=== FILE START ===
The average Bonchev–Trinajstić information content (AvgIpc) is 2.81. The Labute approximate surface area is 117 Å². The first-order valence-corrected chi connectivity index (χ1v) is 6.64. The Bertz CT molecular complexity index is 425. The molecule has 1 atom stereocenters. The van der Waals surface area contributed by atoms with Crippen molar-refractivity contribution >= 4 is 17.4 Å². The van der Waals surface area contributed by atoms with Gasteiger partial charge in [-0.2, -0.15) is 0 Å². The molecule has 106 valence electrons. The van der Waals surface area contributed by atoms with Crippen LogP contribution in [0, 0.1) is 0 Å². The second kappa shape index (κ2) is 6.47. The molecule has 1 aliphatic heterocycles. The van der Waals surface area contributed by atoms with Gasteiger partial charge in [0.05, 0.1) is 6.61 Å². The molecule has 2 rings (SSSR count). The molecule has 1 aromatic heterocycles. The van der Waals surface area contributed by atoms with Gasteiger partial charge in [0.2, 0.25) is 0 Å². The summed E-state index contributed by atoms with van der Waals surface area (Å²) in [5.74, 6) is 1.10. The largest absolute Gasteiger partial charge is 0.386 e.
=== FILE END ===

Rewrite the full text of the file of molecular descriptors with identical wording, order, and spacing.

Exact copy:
The average Bonchev–Trinajstić information content (AvgIpc) is 2.81. The Labute approximate surface area is 117 Å². The first-order valence-corrected chi connectivity index (χ1v) is 6.64. The Bertz CT molecular complexity index is 425. The molecule has 1 atom stereocenters. The van der Waals surface area contributed by atoms with Crippen molar-refractivity contribution >= 4 is 17.4 Å². The van der Waals surface area contributed by atoms with Gasteiger partial charge in [-0.2, -0.15) is 0 Å². The molecule has 106 valence electrons. The van der Waals surface area contributed by atoms with Crippen LogP contribution in [0, 0.1) is 0 Å². The second kappa shape index (κ2) is 6.47. The molecule has 1 aliphatic heterocycles. The van der Waals surface area contributed by atoms with Gasteiger partial charge in [0.05, 0.1) is 6.61 Å². The molecule has 2 rings (SSSR count). The molecule has 1 aromatic heterocycles. The van der Waals surface area contributed by atoms with Gasteiger partial charge in [0.2, 0.25) is 0 Å². The summed E-state index contributed by atoms with van der Waals surface area (Å²) in [5.74, 6) is 1.10. The largest absolute Gasteiger partial charge is 0.386 e.